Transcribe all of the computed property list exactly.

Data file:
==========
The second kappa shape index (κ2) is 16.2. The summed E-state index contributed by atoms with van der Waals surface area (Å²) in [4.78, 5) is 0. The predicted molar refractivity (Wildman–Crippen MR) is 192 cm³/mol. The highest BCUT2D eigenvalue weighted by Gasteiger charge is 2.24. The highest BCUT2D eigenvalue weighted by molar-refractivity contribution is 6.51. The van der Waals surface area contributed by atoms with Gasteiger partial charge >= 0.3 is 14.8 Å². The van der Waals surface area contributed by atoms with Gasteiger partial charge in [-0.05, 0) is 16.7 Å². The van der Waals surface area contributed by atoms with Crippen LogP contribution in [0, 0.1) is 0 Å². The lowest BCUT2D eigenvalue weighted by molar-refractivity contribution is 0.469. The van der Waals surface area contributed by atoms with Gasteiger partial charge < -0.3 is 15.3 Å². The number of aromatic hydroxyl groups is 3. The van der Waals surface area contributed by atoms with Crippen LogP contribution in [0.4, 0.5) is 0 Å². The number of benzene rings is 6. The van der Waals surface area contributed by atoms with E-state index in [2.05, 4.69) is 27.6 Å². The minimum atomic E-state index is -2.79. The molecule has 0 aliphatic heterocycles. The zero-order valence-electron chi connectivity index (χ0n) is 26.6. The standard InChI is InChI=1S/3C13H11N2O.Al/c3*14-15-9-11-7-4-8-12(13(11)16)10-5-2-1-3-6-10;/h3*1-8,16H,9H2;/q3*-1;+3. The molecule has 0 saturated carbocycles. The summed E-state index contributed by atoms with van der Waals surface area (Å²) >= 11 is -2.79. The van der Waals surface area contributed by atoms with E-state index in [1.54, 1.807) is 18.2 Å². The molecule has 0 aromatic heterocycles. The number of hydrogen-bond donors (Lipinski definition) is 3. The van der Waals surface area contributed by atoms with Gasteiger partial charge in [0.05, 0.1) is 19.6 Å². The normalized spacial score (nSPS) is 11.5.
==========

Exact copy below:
The second kappa shape index (κ2) is 16.2. The summed E-state index contributed by atoms with van der Waals surface area (Å²) in [4.78, 5) is 0. The predicted molar refractivity (Wildman–Crippen MR) is 192 cm³/mol. The highest BCUT2D eigenvalue weighted by Gasteiger charge is 2.24. The highest BCUT2D eigenvalue weighted by molar-refractivity contribution is 6.51. The van der Waals surface area contributed by atoms with Gasteiger partial charge >= 0.3 is 14.8 Å². The van der Waals surface area contributed by atoms with Gasteiger partial charge in [-0.05, 0) is 16.7 Å². The van der Waals surface area contributed by atoms with Crippen LogP contribution in [0, 0.1) is 0 Å². The lowest BCUT2D eigenvalue weighted by molar-refractivity contribution is 0.469. The van der Waals surface area contributed by atoms with Gasteiger partial charge < -0.3 is 15.3 Å². The number of aromatic hydroxyl groups is 3. The van der Waals surface area contributed by atoms with Crippen LogP contribution in [0.4, 0.5) is 0 Å². The number of benzene rings is 6. The van der Waals surface area contributed by atoms with E-state index in [2.05, 4.69) is 27.6 Å². The minimum atomic E-state index is -2.79. The molecule has 0 aliphatic heterocycles. The zero-order valence-electron chi connectivity index (χ0n) is 26.6. The standard InChI is InChI=1S/3C13H11N2O.Al/c3*14-15-9-11-7-4-8-12(13(11)16)10-5-2-1-3-6-10;/h3*1-8,16H,9H2;/q3*-1;+3. The molecule has 0 saturated carbocycles. The summed E-state index contributed by atoms with van der Waals surface area (Å²) >= 11 is -2.79. The van der Waals surface area contributed by atoms with E-state index in [1.54, 1.807) is 18.2 Å². The molecule has 0 aromatic heterocycles. The number of hydrogen-bond donors (Lipinski definition) is 3. The van der Waals surface area contributed by atoms with Gasteiger partial charge in [0.05, 0.1) is 19.6 Å². The normalized spacial score (nSPS) is 11.5.